Take care and trust you get this situation resolved.
    SHen15 likes this.
  5. SHen15

    SHen15 New commenter

    Yes, will take tomorrow off. And perhaps give myself a treat!
  6. Lara mfl 05

    Lara mfl 05 Star commenter

    You need to make the school aware of how you're struggling. Normally people are frightened to say, but if you're seriously considering quitting it can do no harm. Your Head and Senior manager's have a 'duty of care' to you and need to help you through this.

    As anyone will tell you, that first year seems to be overwhelming- there's so much to learn, planning/ managing time/ managing behaviour . . . . .but it does get better if you're given some help.

    I was fortunate to start my career when staff seemed less stressed and we did have good staffroom communication where problems were shared, and solved during informal staffroom chats with more experienced colleagues.

    OK, so you've got planning to do and marking, but see if you can adapt something someone else has planned. No point in re-inventing the wheel if it's not necessary. Set a certain time limit on any work you need to do, then do something just for yourself. A burned out teacher cannot give of their best.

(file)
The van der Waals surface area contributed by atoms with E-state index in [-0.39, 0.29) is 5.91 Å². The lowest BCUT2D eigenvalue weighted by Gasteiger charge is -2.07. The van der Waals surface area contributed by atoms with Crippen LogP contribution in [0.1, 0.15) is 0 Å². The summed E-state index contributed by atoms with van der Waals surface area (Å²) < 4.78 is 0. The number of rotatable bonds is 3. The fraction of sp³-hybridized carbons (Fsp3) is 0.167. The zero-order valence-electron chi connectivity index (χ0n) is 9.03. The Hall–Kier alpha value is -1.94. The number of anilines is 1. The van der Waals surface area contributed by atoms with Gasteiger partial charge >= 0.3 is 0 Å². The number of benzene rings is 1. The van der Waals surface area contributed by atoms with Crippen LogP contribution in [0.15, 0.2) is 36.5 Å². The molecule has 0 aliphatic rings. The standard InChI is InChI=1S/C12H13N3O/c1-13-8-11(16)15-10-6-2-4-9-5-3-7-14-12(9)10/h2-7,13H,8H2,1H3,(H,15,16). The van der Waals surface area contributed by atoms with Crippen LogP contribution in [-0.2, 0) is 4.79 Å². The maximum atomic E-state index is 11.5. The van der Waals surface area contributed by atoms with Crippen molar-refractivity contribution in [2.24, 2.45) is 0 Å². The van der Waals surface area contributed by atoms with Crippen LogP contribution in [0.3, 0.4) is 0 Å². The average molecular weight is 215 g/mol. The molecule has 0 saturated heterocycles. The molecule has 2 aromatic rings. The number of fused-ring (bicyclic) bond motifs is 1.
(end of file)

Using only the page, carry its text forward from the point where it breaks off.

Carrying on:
I know I'm finding 'shortcuts' this weekend as I really need to shake off this cold which has been hanging around for over a fortnight now, because I've been trying to do too much.
  7. SHen15

    SHen15 New commenter

    Thanks Lara mfl 05,
    I have spoken with my mentor and phase leader several times. I have told them I can see my way around the teaching and behaviour management but not the other endless demands. They are the ones who pay me early morning and after school visits, sometimes even occupying me at break times (meaning I miss lunch, in addition to not having breakfast before dashing out and no supper because I sleep off as soon as I get in, around 8 pm). They are also the ones who recommended marking on the way to/from work and at break times, as if it hasn't taken over enough of my life already.
    It is because I have spoken with them, to no avail, that I am now considering leaving the school. I can't see myself living this way for the rest of the school year. It will take everything I've got, and more, to endure it until December!
    Last edited: Oct 10, 2015